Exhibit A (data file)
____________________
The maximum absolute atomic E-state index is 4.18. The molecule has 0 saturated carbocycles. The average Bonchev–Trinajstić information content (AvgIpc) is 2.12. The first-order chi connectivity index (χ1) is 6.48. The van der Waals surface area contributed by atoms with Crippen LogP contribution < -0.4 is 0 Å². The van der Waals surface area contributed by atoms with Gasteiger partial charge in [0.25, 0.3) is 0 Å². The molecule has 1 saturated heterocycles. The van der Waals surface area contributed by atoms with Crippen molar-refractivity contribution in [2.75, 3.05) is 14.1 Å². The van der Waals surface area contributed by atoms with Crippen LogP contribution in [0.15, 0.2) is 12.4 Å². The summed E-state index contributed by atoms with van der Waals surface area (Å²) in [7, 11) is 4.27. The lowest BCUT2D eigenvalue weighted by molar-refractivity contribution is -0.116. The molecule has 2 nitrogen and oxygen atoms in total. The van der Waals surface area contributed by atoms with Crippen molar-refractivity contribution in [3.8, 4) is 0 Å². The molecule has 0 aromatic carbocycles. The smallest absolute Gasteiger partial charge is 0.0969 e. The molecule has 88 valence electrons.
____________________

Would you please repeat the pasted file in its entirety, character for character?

The maximum absolute atomic E-state index is 4.18. The molecule has 0 saturated carbocycles. The average Bonchev–Trinajstić information content (AvgIpc) is 2.12. The first-order chi connectivity index (χ1) is 6.48. The van der Waals surface area contributed by atoms with Crippen LogP contribution < -0.4 is 0 Å². The van der Waals surface area contributed by atoms with Gasteiger partial charge in [0.25, 0.3) is 0 Å². The molecule has 1 saturated heterocycles. The van der Waals surface area contributed by atoms with Crippen molar-refractivity contribution in [2.75, 3.05) is 14.1 Å². The van der Waals surface area contributed by atoms with Crippen LogP contribution in [0.15, 0.2) is 12.4 Å². The summed E-state index contributed by atoms with van der Waals surface area (Å²) in [7, 11) is 4.27. The lowest BCUT2D eigenvalue weighted by molar-refractivity contribution is -0.116. The molecule has 2 nitrogen and oxygen atoms in total. The van der Waals surface area contributed by atoms with Crippen molar-refractivity contribution in [3.8, 4) is 0 Å². The molecule has 0 aromatic carbocycles. The smallest absolute Gasteiger partial charge is 0.0969 e. The molecule has 88 valence electrons.